The rap on research for the arts, museums, and informal sciences
The arts on campuses seem to be entering a period of unprecedented investment and attention, with ‘arts districts’ and strategic initiatives and a new profile even at institutions famous for cultivating the other regions of the brain. Maybe it’s no coincidence that this comes at a time when the value and relevance of higher education and the value and relevance of the traditional arts (especially to young people) are being challenged from all directions.
Yesterday, Dartmouth’s Hood Museum of Art announced that its new building would be designed by busy art-world architects Tod Williams and Billie Tsien. Nothing surprising there; campus art museums at UC Berkeley, UC Davis, University of Iowa, University of Wisconsin, Michigan State and many others are building or recently opened gleaming facilities, most of them designed by the same architects that have been creating all those new wings and renovations for larger, non-college museums around the country.
What caught my eye was the university’s positioning of the new Hood and other Dartmouth arts facilities as an “arts district.” This centralizing impulse — thinking about the arts at the level of the university rather than the level of individual organizations or programs — is being felt widely these days.
MIT just announced its new Center for Art, Science, and Technology (CAST) with a founding gift of $1.5 million from the Mellon Foundation and a vision of better integrating the arts into the rest of the curriculum. (That’s something Mellon has been interested in, and funding generously, for almost twenty years, with a particular focus on university art museums and their connections to other academic departments and disciplines.)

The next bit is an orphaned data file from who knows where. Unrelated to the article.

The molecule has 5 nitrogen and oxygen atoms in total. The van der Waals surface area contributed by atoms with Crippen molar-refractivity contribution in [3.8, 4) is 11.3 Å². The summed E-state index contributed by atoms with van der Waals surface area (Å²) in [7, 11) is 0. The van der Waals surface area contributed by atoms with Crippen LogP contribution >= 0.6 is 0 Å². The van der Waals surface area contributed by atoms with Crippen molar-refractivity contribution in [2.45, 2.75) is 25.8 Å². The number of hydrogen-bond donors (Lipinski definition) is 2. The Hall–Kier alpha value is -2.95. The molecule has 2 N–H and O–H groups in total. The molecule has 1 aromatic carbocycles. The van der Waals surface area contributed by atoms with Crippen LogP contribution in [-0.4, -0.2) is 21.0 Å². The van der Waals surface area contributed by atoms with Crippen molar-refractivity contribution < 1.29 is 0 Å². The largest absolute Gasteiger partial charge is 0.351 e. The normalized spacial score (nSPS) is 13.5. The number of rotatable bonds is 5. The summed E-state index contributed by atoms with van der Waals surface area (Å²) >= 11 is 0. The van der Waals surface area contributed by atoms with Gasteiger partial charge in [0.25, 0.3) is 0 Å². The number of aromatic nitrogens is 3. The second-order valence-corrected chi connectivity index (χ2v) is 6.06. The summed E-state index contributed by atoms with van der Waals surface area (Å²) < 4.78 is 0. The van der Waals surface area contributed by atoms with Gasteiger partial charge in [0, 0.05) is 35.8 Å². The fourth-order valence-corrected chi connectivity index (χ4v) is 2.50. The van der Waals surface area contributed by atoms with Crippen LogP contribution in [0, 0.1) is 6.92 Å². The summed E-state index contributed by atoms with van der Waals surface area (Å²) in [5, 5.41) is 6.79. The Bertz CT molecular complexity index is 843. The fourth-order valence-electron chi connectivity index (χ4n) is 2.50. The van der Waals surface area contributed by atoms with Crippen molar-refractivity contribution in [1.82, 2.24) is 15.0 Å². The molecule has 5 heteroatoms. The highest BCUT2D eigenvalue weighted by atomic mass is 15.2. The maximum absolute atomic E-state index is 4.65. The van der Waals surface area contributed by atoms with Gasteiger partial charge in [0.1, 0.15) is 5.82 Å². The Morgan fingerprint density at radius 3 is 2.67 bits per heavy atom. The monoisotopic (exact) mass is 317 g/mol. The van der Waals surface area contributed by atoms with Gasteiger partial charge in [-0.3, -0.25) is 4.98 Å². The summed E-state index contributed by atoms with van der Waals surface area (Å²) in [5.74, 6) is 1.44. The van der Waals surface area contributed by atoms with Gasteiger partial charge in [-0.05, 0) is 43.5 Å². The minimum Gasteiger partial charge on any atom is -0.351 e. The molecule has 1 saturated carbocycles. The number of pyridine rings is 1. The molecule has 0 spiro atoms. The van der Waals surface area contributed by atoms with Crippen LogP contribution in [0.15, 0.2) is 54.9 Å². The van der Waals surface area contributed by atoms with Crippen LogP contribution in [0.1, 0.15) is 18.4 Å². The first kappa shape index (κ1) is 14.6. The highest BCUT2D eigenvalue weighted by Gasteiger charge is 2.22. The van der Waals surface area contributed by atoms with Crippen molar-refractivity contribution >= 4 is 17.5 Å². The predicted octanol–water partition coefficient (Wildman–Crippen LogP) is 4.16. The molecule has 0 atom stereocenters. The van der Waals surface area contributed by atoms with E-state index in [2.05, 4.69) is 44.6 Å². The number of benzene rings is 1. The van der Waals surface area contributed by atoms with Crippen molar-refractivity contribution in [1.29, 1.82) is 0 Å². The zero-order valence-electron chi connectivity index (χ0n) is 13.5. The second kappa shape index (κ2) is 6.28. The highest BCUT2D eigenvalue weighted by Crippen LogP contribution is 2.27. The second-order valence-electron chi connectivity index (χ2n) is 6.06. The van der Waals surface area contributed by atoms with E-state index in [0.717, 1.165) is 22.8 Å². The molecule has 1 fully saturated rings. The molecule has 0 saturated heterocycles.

And new arts initiatives are underway at Stanford, the University of Chicago (including an interesting new center), Harvard, and many other universities, all promulgating the basic idea that the arts (doing them as well as seeing them) are good ways of learning about much more than the arts. Harvard describes the trend succinctly right on the cover of its 2008 “Report of the Task Force on the Arts” [summary here, full pdf here]: the arts must become
an integral part of the cognitive life of the university: for along with the sciences and the humanities, the arts—as they are both experienced and practiced—are irreplaceable instruments of knowledge.
Behind all this attention is a major shift in thinking about what the arts are and what they’re for. The language of these university arts plans visions puts notions like ‘creativity,’ ‘imagination,’ and ‘innovation’ front and center. It’s not about learning the arts, which was the dominant paradigm for several decades. In a sense, it’s not about music or dance or theater or painting and sculpture at all. It’s about cultivating the kind of capacities that we (nowadays) associate with artistic creativity and performance: the ability to start with a blank page and see what belongs there; to improvise; to make intuitive connections; to bring people and groups together; to bridge ideas and feelings in a spirit of playful challenge. ...